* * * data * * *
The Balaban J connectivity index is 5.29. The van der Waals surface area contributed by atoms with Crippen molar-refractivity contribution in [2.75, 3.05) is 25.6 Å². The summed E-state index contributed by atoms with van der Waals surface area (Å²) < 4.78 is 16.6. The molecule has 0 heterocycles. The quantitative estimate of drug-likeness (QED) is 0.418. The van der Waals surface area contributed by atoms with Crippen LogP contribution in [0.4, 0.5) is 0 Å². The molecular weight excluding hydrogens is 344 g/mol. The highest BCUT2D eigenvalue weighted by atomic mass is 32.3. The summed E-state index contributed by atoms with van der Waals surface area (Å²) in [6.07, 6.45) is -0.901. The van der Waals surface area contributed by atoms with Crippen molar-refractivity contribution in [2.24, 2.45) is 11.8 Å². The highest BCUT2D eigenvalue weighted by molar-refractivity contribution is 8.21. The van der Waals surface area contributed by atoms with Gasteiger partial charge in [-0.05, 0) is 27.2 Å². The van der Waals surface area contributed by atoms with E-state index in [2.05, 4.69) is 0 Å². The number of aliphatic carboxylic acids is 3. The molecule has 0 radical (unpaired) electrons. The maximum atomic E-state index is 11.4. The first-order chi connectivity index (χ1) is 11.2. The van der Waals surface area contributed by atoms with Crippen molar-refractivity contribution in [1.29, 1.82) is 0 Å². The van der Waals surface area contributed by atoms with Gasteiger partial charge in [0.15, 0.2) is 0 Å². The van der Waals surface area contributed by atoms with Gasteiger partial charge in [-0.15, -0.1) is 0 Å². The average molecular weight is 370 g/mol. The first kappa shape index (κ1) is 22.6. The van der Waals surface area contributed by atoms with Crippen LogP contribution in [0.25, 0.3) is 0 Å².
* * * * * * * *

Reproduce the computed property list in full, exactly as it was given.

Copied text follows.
The Balaban J connectivity index is 5.29. The van der Waals surface area contributed by atoms with Crippen molar-refractivity contribution in [2.75, 3.05) is 25.6 Å². The summed E-state index contributed by atoms with van der Waals surface area (Å²) < 4.78 is 16.6. The molecule has 0 heterocycles. The quantitative estimate of drug-likeness (QED) is 0.418. The van der Waals surface area contributed by atoms with Crippen LogP contribution in [0.4, 0.5) is 0 Å². The molecular weight excluding hydrogens is 344 g/mol. The highest BCUT2D eigenvalue weighted by atomic mass is 32.3. The summed E-state index contributed by atoms with van der Waals surface area (Å²) in [6.07, 6.45) is -0.901. The van der Waals surface area contributed by atoms with Crippen molar-refractivity contribution in [2.24, 2.45) is 11.8 Å². The highest BCUT2D eigenvalue weighted by molar-refractivity contribution is 8.21. The van der Waals surface area contributed by atoms with Gasteiger partial charge in [-0.05, 0) is 27.2 Å². The van der Waals surface area contributed by atoms with E-state index in [2.05, 4.69) is 0 Å². The number of aliphatic carboxylic acids is 3. The molecule has 0 radical (unpaired) electrons. The maximum atomic E-state index is 11.4. The first-order chi connectivity index (χ1) is 11.2. The van der Waals surface area contributed by atoms with Crippen molar-refractivity contribution in [1.29, 1.82) is 0 Å². The van der Waals surface area contributed by atoms with Gasteiger partial charge in [0.15, 0.2) is 0 Å². The van der Waals surface area contributed by atoms with Gasteiger partial charge in [-0.15, -0.1) is 0 Å². The average molecular weight is 370 g/mol. The first kappa shape index (κ1) is 22.6. The van der Waals surface area contributed by atoms with Crippen LogP contribution in [0.25, 0.3) is 0 Å².